You already know it’s important to save for retirement. How much you need to save is a topic unto itself, but just as crucial for your savings goals are the tools you’ll need to get there.
When it comes to retirement savings, there are two basic options: A self-contributed individual retirement account, or IRA, and an employer-sponsored 401(k). But it’s not an either/or situation - you can have both. But should you?
The answer is dependent on your unique situation, but there’s a good case to be made for taking advantage of the tax-saving features that come with both an IRA and a 401(k).
The Pros and Cons of an IRA
Most retirement accounts allow you grow your earnings by investing the funds you contribute, and the options for an IRA are nearly limitless. You can buy stocks, mutual funds, ETFs, bonds, or even something less risky like CDs.
The downside, though, is that the annual contribution you can make to an IRA is much lower – for 2023 it’s $6,500 if you’re younger than 50 or $7,500 if you’re older and doing catchup contributions.
There’s an added bonus of tax deductibility that can come with an IRA, but only if you meet modified adjusted gross income requirements. This can change, so it’s important to consult a tax advisor before opening an IRA.
The Pros and Cons of a 401(k)
If you work for a company, there’s a good chance they provide a 401(k) retirement savings plan. The annual contribution limit for a 401(k) is much higher than an IRA – this year it’s set at $22,500 if you’re younger than 50 or $30,000 if you’re older than 50.
If your employer provides matching contributions, typically somewhere between 3-6%, then taking advantage of this and at least contributing the maximum matchable amount if you’re able is certainly in your best interest to truly maximize your earning potential.
Options for investing your 401(k) funds can suffer from narrow plan limitations and sometimes higher management fees, but these vary depending on the brokerage firm your company partners with to provide employees with 401(k) retirement plans. Your HR department can likely help you with these questions, or at least point you in the direction of who can.
The Pros and Cons of Utilizing Both Simultaneously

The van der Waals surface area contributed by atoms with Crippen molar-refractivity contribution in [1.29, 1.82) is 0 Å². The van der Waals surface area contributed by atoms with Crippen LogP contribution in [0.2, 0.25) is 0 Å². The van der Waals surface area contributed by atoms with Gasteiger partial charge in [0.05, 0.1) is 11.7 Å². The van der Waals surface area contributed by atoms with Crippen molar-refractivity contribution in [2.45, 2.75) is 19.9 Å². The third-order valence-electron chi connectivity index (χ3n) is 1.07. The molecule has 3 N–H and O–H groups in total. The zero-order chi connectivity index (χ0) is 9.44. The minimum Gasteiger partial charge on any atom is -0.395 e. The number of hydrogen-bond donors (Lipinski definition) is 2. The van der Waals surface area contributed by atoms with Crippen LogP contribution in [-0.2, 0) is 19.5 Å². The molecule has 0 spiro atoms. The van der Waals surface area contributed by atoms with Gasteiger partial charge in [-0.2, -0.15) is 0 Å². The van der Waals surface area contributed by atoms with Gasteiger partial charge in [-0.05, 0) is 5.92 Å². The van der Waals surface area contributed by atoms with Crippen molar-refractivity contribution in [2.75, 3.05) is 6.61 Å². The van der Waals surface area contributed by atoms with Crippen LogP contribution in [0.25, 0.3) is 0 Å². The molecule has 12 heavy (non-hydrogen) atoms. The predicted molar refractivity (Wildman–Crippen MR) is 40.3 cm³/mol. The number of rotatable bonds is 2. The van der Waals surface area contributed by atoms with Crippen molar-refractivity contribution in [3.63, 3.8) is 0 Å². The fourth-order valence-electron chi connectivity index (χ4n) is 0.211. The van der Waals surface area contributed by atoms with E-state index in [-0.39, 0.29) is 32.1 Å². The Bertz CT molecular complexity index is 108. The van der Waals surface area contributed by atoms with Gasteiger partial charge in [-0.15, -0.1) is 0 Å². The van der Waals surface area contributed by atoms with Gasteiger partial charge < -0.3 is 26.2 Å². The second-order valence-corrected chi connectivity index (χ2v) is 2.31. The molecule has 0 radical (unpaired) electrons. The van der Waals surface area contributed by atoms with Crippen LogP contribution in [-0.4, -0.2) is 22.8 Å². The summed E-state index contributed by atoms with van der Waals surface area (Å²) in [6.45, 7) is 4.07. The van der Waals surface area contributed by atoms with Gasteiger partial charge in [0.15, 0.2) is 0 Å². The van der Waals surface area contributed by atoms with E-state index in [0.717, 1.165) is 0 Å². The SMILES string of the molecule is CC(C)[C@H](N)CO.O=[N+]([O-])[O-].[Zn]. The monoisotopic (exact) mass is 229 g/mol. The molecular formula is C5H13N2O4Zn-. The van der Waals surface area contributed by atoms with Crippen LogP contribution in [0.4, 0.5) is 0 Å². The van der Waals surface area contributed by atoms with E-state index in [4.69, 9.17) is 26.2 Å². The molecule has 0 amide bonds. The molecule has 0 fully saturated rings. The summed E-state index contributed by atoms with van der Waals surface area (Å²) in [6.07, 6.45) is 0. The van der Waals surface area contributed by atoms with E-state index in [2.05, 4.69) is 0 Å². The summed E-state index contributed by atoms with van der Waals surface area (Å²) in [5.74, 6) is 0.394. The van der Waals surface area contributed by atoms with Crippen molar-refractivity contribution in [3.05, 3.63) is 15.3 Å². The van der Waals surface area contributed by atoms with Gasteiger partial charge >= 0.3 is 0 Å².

Both account types can help you reach your retirement goals, but whether to use them in tandem depends on your situation.
Start by at least meeting the maximum annual 401(k) contribution level set by your employer. After that, if you find the investment options are too limiting, consider contributing additional funds to an IRA.
If you’re putting money in both, the tax deductibility of your IRA contributions may be limited or prohibited based on your annual earnings, but the combination of these accounts can still boost your retirement savings until you’re ready to use them. A tax advisor can help you understand any tax implications of the accounts.
At the end of the day, deciding if you want to use both accounts together is dependent on your individual situation as there can be limitations. But you should rest easy knowing that either one is a powerful savings tool designed for long-term wealth building. Research the different options available to you and consult your tax advisor to see what kind of strategy can make your retirement dreams a reality.
If you’d like to explore the differences between an IRA and a 401(k) in even greater detail, check out this article we published that can help you decide which is right for you.
OMB and its affiliates do not provide legal, tax or accounting advice. You should consult your legal and/or tax advisors before making any financial decision. Investment products are not federally or FDIC-insured, are not deposits or obligations of, or guaranteed by any financial institution, and involve investment risks including possible loss of principal and fluctuation in value. This material is not intended as a recommendation, offer or solicitation for the purchase or sale of any security or investment strategy.
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